Anti-Phishing Working Group (APWG), an international set of companies to counter phishing attacks, reported that there had been a $ 1.2 billion theft of cryptocurrency over the past year.
The rising popularity of Bitcoin and accompanying the release of more than 1,500 other digital currencies has triggered high crime in sectors that do not yet have such regulation.
Dave Jevans, Chairman of the APWG, said that of the total nominal is only 20% or it could be lower that successfully handled by law enforcement around the world. According to him, the results could be worse as a result of the European Union (EU) decision to start running General Data Protection Regulation (GDPR).
"GDPR will adversely affect Internet security as a whole and at the same time assist cybercriminals By tightening access to information, the new law will prevent investigations of cybercrime, theft of cryptocurrency, phishing, ransomware, malware, fraud, and crypto jacking, "he said.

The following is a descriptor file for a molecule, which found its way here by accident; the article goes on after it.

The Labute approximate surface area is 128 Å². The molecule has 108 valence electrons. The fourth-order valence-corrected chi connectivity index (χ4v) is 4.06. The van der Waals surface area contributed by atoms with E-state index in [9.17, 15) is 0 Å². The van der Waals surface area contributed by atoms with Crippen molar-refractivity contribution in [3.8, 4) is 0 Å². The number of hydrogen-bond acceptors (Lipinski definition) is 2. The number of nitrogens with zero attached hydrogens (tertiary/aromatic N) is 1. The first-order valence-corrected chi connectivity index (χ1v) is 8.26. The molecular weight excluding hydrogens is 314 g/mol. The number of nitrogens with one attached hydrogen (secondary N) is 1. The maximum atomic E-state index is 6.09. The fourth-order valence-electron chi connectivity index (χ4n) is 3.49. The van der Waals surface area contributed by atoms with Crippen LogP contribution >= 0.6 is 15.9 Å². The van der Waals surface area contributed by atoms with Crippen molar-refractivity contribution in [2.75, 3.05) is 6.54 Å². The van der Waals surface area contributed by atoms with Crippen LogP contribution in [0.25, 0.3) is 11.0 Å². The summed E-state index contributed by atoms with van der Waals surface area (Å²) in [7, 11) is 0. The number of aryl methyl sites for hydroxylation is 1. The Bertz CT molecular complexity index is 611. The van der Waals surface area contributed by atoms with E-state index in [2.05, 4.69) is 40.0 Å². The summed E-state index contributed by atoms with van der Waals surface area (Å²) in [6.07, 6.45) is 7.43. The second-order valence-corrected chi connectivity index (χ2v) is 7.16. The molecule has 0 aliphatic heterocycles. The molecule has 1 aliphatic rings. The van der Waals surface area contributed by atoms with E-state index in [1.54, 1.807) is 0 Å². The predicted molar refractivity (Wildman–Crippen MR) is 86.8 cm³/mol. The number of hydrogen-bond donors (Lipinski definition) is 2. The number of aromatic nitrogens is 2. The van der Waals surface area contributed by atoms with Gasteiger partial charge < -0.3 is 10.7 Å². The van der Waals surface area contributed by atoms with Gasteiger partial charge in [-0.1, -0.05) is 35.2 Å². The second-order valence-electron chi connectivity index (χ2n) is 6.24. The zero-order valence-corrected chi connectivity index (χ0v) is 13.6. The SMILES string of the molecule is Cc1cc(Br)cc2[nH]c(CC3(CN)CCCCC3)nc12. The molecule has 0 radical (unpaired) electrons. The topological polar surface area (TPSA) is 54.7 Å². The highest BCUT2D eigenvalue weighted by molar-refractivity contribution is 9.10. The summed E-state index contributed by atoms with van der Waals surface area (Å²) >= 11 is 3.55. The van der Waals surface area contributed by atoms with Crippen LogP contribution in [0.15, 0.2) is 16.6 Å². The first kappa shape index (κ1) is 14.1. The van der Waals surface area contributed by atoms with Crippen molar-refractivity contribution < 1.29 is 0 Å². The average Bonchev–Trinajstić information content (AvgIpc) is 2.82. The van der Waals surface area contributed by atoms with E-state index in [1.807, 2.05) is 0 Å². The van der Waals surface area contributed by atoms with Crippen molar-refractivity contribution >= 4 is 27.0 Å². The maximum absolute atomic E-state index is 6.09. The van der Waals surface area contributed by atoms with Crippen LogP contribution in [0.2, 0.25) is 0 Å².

GDPR itself is a rule to simplify and consolidate regulations that companies must follow to keep their data protected as well as to exercise control over personal information belonging to people in the EU region. Implementation of GDPR means that the majority of European data domains will not be published publicly after May 25th.
According to Jevans, the data is a key source of information for investigators and law enforcement agencies to anticipate theft, especially in the online world. Data such as names, addresses, and emails are themselves stored in a database called WHOIS.
"So, we'll see all the bad guys go to Europe because they can access the whole world from there and there's no way to get information about them," Jevans said.
Bitcoin was also dragged into a case under investigation by the US Department of Justice. Investigations are being conducted by the government agency on the alleged players in the world of digital currencies to manipulate the value of Bitcoin and other cryptocurrencies.